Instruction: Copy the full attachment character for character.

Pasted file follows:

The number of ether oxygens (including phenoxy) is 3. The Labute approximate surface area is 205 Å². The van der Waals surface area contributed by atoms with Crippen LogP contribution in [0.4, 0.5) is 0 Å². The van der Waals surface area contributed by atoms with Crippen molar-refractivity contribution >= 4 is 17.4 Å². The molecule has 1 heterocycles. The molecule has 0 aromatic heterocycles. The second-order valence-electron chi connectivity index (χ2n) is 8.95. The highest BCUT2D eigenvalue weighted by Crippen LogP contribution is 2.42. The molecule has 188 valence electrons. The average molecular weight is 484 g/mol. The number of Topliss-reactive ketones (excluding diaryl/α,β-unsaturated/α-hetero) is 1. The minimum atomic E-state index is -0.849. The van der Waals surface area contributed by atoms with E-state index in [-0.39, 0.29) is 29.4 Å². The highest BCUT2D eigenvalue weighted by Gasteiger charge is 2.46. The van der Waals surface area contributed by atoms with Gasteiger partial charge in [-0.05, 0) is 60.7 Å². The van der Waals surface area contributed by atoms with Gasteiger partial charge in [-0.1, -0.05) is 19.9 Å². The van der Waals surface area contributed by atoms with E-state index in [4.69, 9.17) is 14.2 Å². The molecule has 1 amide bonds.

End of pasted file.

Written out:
The number of ether oxygens (including phenoxy) is 3. The Labute approximate surface area is 205 Å². The van der Waals surface area contributed by atoms with Crippen LogP contribution in [0.4, 0.5) is 0 Å². The van der Waals surface area contributed by atoms with Crippen molar-refractivity contribution >= 4 is 17.4 Å². The molecule has 1 heterocycles. The molecule has 0 aromatic heterocycles. The second-order valence-electron chi connectivity index (χ2n) is 8.95. The highest BCUT2D eigenvalue weighted by Crippen LogP contribution is 2.42. The molecule has 188 valence electrons. The average molecular weight is 484 g/mol. The number of Topliss-reactive ketones (excluding diaryl/α,β-unsaturated/α-hetero) is 1. The minimum atomic E-state index is -0.849. The van der Waals surface area contributed by atoms with E-state index in [-0.39, 0.29) is 29.4 Å². The highest BCUT2D eigenvalue weighted by Gasteiger charge is 2.46. The van der Waals surface area contributed by atoms with Gasteiger partial charge in [-0.05, 0) is 60.7 Å². The van der Waals surface area contributed by atoms with Gasteiger partial charge in [-0.1, -0.05) is 19.9 Å². The van der Waals surface area contributed by atoms with E-state index in [4.69, 9.17) is 14.2 Å². The molecule has 1 amide bonds.